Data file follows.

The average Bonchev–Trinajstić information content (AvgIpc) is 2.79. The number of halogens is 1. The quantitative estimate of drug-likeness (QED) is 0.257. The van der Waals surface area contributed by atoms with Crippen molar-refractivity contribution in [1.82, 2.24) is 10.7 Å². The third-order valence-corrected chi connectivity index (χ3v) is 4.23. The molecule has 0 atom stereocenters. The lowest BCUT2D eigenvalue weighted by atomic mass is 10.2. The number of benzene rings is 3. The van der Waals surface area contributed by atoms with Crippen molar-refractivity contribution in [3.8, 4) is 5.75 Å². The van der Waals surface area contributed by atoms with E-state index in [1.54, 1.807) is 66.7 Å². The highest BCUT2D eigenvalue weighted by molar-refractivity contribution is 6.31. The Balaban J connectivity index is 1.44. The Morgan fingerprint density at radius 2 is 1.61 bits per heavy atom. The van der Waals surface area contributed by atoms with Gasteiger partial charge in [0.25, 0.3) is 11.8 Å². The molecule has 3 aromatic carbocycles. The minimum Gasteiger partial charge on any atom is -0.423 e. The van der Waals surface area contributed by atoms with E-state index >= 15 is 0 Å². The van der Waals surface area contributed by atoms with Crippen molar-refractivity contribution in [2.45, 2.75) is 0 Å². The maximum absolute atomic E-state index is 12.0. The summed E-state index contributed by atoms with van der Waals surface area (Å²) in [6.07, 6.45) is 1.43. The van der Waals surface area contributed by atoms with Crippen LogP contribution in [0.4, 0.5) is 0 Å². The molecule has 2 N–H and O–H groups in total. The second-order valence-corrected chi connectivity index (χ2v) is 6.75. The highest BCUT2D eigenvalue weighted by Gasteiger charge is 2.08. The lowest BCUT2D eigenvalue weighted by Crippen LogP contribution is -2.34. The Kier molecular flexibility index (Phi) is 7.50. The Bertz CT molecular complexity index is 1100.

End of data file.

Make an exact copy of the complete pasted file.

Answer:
The average Bonchev–Trinajstić information content (AvgIpc) is 2.79. The number of halogens is 1. The quantitative estimate of drug-likeness (QED) is 0.257. The van der Waals surface area contributed by atoms with Crippen molar-refractivity contribution in [1.82, 2.24) is 10.7 Å². The third-order valence-corrected chi connectivity index (χ3v) is 4.23. The molecule has 0 atom stereocenters. The lowest BCUT2D eigenvalue weighted by atomic mass is 10.2. The number of benzene rings is 3. The van der Waals surface area contributed by atoms with Crippen molar-refractivity contribution in [3.8, 4) is 5.75 Å². The van der Waals surface area contributed by atoms with E-state index in [1.54, 1.807) is 66.7 Å². The highest BCUT2D eigenvalue weighted by molar-refractivity contribution is 6.31. The Balaban J connectivity index is 1.44. The Morgan fingerprint density at radius 2 is 1.61 bits per heavy atom. The van der Waals surface area contributed by atoms with Gasteiger partial charge in [0.25, 0.3) is 11.8 Å². The molecule has 3 aromatic carbocycles. The minimum Gasteiger partial charge on any atom is -0.423 e. The van der Waals surface area contributed by atoms with E-state index >= 15 is 0 Å². The van der Waals surface area contributed by atoms with Crippen molar-refractivity contribution in [2.45, 2.75) is 0 Å². The maximum absolute atomic E-state index is 12.0. The summed E-state index contributed by atoms with van der Waals surface area (Å²) in [6.07, 6.45) is 1.43. The van der Waals surface area contributed by atoms with Crippen LogP contribution in [0.4, 0.5) is 0 Å². The molecule has 2 N–H and O–H groups in total. The second-order valence-corrected chi connectivity index (χ2v) is 6.75. The highest BCUT2D eigenvalue weighted by Gasteiger charge is 2.08. The lowest BCUT2D eigenvalue weighted by Crippen LogP contribution is -2.34. The Kier molecular flexibility index (Phi) is 7.50. The Bertz CT molecular complexity index is 1100.